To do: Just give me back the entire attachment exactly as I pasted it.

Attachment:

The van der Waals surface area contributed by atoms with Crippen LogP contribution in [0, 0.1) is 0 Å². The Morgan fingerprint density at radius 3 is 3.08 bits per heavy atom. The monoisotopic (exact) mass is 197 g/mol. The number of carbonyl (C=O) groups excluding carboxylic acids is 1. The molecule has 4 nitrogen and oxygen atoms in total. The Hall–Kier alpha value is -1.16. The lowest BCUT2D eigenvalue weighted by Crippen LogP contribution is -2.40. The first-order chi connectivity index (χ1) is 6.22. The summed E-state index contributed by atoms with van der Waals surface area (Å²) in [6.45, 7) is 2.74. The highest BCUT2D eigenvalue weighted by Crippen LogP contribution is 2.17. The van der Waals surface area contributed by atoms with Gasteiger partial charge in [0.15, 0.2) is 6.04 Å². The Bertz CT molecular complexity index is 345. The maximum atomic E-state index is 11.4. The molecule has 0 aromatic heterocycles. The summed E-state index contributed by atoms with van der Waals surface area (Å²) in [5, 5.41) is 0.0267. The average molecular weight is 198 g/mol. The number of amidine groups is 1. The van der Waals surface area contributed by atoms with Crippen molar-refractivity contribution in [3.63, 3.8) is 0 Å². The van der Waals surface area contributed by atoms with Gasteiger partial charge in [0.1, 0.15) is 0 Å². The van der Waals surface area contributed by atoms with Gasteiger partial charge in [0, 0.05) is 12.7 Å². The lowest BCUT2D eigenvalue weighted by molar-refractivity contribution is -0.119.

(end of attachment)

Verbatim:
The van der Waals surface area contributed by atoms with Crippen LogP contribution in [0, 0.1) is 0 Å². The Morgan fingerprint density at radius 3 is 3.08 bits per heavy atom. The monoisotopic (exact) mass is 197 g/mol. The number of carbonyl (C=O) groups excluding carboxylic acids is 1. The molecule has 4 nitrogen and oxygen atoms in total. The Hall–Kier alpha value is -1.16. The lowest BCUT2D eigenvalue weighted by Crippen LogP contribution is -2.40. The first-order chi connectivity index (χ1) is 6.22. The summed E-state index contributed by atoms with van der Waals surface area (Å²) in [6.45, 7) is 2.74. The highest BCUT2D eigenvalue weighted by Crippen LogP contribution is 2.17. The van der Waals surface area contributed by atoms with Gasteiger partial charge in [0.15, 0.2) is 6.04 Å². The Bertz CT molecular complexity index is 345. The maximum atomic E-state index is 11.4. The molecule has 0 aromatic heterocycles. The summed E-state index contributed by atoms with van der Waals surface area (Å²) in [5, 5.41) is 0.0267. The average molecular weight is 198 g/mol. The number of amidine groups is 1. The van der Waals surface area contributed by atoms with Crippen molar-refractivity contribution in [3.63, 3.8) is 0 Å². The van der Waals surface area contributed by atoms with Gasteiger partial charge in [0.1, 0.15) is 0 Å². The van der Waals surface area contributed by atoms with Gasteiger partial charge in [0, 0.05) is 12.7 Å². The lowest BCUT2D eigenvalue weighted by molar-refractivity contribution is -0.119.